In a Pedestrian.tv interview, Kravitz mentioned that she thought of her darker, grittier, more grounded (on paper) Catwoman as bisexual because she has a female roommate.The Batman Actress Zoë Kravitz Accuses Californians Of Racism, Says She Was Rejected From Christopher Nolan’s The Dark Knight Rises Because Of Her Skin Color
The woman she lives with is a friend named Anika (Hana Hrzic) and they have a moment near the beginning of the movie where Selina calls her “baby” in their apartment.
It’s a small moment that doesn’t go anywhere and any sexual tension between the two is only hinted at, nothing more, but Kravitz has apparently taken the ephemeral sequence as a sign of something extra.
“That’s definitely the way I interpreted that, that they had some kind of romantic relationship,” she said.
The Batman actress Zoë Kravitz recently claimed that she was rejected from a role in Christopher Nolan’s The Dark Knight Rises film due to her skin color.
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Specifically, she would reveal she was rejected from a role in Nolan’s The Dark Knight Rises telling the British outlet, “I don’t know if it came directly from Chris Nolan. I think it was probably a casting director of some kind, or a casting director’s assistant…”
She added, “Being a woman of colour and being an actor and being told at that time that I wasn’t able to read because of the colour of my skin, and the word urban being thrown around like that, that was what was really hard about that moment.”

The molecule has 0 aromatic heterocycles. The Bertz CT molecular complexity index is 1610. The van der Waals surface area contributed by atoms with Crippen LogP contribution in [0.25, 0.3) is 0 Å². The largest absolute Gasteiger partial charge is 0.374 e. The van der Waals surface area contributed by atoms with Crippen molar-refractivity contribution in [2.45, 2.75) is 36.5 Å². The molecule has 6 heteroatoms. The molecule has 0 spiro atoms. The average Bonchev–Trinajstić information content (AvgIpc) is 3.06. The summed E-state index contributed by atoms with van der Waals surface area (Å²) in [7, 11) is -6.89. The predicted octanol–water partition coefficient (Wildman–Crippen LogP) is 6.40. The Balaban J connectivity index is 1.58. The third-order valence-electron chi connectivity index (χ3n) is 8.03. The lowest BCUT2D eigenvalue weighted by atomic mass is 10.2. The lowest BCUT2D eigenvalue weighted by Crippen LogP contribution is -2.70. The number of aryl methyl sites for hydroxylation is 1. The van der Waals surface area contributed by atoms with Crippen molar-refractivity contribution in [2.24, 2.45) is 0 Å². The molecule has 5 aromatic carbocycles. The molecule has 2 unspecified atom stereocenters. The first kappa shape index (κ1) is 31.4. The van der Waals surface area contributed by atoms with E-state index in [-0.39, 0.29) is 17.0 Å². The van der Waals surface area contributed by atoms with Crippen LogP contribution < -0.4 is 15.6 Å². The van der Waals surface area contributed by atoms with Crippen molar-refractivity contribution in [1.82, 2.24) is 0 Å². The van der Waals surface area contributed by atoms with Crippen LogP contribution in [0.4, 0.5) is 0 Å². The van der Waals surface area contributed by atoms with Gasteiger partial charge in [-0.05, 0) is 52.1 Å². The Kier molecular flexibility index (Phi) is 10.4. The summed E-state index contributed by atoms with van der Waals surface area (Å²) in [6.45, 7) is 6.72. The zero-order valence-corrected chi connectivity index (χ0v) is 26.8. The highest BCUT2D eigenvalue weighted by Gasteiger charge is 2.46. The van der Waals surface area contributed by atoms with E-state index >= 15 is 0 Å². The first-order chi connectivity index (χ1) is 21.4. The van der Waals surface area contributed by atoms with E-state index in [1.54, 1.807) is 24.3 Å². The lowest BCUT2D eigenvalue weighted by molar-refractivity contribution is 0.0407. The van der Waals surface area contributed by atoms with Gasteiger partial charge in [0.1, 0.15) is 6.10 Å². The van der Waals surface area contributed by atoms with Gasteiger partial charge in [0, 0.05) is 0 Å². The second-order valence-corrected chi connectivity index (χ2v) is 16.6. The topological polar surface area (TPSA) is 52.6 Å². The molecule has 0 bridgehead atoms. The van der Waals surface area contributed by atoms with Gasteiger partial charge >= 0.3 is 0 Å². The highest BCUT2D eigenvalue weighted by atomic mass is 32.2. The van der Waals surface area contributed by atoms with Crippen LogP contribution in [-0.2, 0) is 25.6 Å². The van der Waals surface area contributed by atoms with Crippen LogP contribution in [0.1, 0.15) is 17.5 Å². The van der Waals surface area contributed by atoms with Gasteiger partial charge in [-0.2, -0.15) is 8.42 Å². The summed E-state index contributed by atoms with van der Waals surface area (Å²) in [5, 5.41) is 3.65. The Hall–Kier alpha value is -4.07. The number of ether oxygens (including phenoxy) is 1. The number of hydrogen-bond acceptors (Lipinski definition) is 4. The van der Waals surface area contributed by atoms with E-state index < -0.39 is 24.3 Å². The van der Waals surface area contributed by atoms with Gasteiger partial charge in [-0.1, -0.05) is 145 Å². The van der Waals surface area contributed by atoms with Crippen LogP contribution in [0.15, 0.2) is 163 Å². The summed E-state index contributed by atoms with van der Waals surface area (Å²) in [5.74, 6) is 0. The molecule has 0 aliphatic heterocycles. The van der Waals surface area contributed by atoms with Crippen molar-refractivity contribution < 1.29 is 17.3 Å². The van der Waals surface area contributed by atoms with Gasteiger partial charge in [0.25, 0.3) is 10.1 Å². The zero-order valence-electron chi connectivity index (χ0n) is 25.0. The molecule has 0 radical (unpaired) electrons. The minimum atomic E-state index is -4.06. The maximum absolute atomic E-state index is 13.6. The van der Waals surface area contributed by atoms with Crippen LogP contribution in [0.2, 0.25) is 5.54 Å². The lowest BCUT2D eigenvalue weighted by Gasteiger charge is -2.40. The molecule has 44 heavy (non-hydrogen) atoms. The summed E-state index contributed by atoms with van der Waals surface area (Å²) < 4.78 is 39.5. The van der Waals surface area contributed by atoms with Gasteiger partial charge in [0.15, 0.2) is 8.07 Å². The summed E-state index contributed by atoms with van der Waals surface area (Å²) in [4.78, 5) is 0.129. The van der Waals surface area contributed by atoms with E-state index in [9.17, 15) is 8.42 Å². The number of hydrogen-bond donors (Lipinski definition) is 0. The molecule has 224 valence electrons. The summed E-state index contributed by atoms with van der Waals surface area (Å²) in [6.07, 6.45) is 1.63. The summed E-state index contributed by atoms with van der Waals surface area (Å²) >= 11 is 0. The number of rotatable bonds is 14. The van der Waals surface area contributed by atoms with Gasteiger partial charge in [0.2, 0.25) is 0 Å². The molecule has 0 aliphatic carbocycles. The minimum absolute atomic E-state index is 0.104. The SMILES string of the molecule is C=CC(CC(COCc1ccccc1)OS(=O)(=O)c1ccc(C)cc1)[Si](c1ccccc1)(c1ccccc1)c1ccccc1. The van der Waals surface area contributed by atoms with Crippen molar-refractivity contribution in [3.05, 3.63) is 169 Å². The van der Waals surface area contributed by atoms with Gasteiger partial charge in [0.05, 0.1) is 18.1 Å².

"I was NOT told I was too urban to play catwoman in the dark knight," Zoë, 33, wrote in a March 8 Instagram Story. "It would have made NO sense for me to even be considered for that role at that time."
She clarified, "I wanted to AUDITION for a small part in the film and was told (I do not know who said this, but this is how it was worded to me) that they were not going ‘urban' on the part. This is something I heard a lot 20 years ago—it was a very different time."
Zoë recalled the moment as a small part of a much larger conversation. "I did not mention this to point any fingers or make anyone seem racist, namely [Dark Knight director] Chris Nolan, the film's producers or anyone on the casting team, because I truly do not believe anyone meant any harm. I was simply giving an example of what it was like to be a woman of color in this industry at that time."
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